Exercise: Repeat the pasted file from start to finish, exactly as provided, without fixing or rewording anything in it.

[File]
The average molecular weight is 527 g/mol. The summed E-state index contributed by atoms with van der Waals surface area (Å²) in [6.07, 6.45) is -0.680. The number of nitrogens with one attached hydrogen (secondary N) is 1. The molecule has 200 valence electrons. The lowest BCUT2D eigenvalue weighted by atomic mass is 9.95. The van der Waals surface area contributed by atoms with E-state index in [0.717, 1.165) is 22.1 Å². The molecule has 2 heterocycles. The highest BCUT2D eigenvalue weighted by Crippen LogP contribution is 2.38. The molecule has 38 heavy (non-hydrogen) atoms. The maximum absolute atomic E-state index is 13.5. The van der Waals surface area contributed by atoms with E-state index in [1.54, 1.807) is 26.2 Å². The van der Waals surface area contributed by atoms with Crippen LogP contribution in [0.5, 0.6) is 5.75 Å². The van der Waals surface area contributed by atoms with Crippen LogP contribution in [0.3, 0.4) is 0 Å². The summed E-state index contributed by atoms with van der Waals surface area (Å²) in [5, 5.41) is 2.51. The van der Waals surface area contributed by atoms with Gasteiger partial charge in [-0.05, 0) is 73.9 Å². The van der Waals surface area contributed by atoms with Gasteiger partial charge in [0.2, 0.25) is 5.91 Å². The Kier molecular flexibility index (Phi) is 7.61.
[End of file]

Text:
The average molecular weight is 527 g/mol. The summed E-state index contributed by atoms with van der Waals surface area (Å²) in [6.07, 6.45) is -0.680. The number of nitrogens with one attached hydrogen (secondary N) is 1. The molecule has 200 valence electrons. The lowest BCUT2D eigenvalue weighted by atomic mass is 9.95. The van der Waals surface area contributed by atoms with E-state index in [0.717, 1.165) is 22.1 Å². The molecule has 2 heterocycles. The highest BCUT2D eigenvalue weighted by Crippen LogP contribution is 2.38. The molecule has 38 heavy (non-hydrogen) atoms. The maximum absolute atomic E-state index is 13.5. The van der Waals surface area contributed by atoms with E-state index in [1.54, 1.807) is 26.2 Å². The van der Waals surface area contributed by atoms with Crippen LogP contribution in [0.5, 0.6) is 5.75 Å². The van der Waals surface area contributed by atoms with Crippen LogP contribution in [0.3, 0.4) is 0 Å². The summed E-state index contributed by atoms with van der Waals surface area (Å²) in [5, 5.41) is 2.51. The van der Waals surface area contributed by atoms with Gasteiger partial charge in [-0.05, 0) is 73.9 Å². The van der Waals surface area contributed by atoms with Gasteiger partial charge in [0.2, 0.25) is 5.91 Å². The Kier molecular flexibility index (Phi) is 7.61.